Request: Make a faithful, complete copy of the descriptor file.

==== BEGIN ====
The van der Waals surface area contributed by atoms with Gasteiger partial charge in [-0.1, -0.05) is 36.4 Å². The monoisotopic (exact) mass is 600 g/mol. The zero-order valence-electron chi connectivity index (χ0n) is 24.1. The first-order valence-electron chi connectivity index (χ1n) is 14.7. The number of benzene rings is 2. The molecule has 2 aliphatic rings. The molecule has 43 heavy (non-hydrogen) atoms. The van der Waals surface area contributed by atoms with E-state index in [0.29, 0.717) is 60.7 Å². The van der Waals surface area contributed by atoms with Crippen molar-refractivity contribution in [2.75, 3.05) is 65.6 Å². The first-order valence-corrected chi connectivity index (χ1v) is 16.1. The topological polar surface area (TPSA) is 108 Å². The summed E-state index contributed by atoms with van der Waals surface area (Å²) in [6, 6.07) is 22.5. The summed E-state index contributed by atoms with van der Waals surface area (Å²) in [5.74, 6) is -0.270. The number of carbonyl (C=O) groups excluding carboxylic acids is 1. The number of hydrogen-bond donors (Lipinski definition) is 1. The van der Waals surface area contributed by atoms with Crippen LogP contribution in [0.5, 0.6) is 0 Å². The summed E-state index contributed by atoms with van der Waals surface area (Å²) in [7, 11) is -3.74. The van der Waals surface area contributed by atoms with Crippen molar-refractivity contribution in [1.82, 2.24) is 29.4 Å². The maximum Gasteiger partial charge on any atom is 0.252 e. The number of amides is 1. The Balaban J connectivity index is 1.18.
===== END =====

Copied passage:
The van der Waals surface area contributed by atoms with Gasteiger partial charge in [-0.1, -0.05) is 36.4 Å². The monoisotopic (exact) mass is 600 g/mol. The zero-order valence-electron chi connectivity index (χ0n) is 24.1. The first-order valence-electron chi connectivity index (χ1n) is 14.7. The number of benzene rings is 2. The molecule has 2 aliphatic rings. The molecule has 43 heavy (non-hydrogen) atoms. The van der Waals surface area contributed by atoms with E-state index in [0.29, 0.717) is 60.7 Å². The van der Waals surface area contributed by atoms with Crippen molar-refractivity contribution in [2.75, 3.05) is 65.6 Å². The first-order valence-corrected chi connectivity index (χ1v) is 16.1. The topological polar surface area (TPSA) is 108 Å². The summed E-state index contributed by atoms with van der Waals surface area (Å²) in [6, 6.07) is 22.5. The summed E-state index contributed by atoms with van der Waals surface area (Å²) in [5.74, 6) is -0.270. The number of carbonyl (C=O) groups excluding carboxylic acids is 1. The number of hydrogen-bond donors (Lipinski definition) is 1. The van der Waals surface area contributed by atoms with Crippen LogP contribution in [0.5, 0.6) is 0 Å². The summed E-state index contributed by atoms with van der Waals surface area (Å²) in [7, 11) is -3.74. The van der Waals surface area contributed by atoms with Crippen molar-refractivity contribution in [1.82, 2.24) is 29.4 Å². The maximum Gasteiger partial charge on any atom is 0.252 e. The number of amides is 1. The Balaban J connectivity index is 1.18.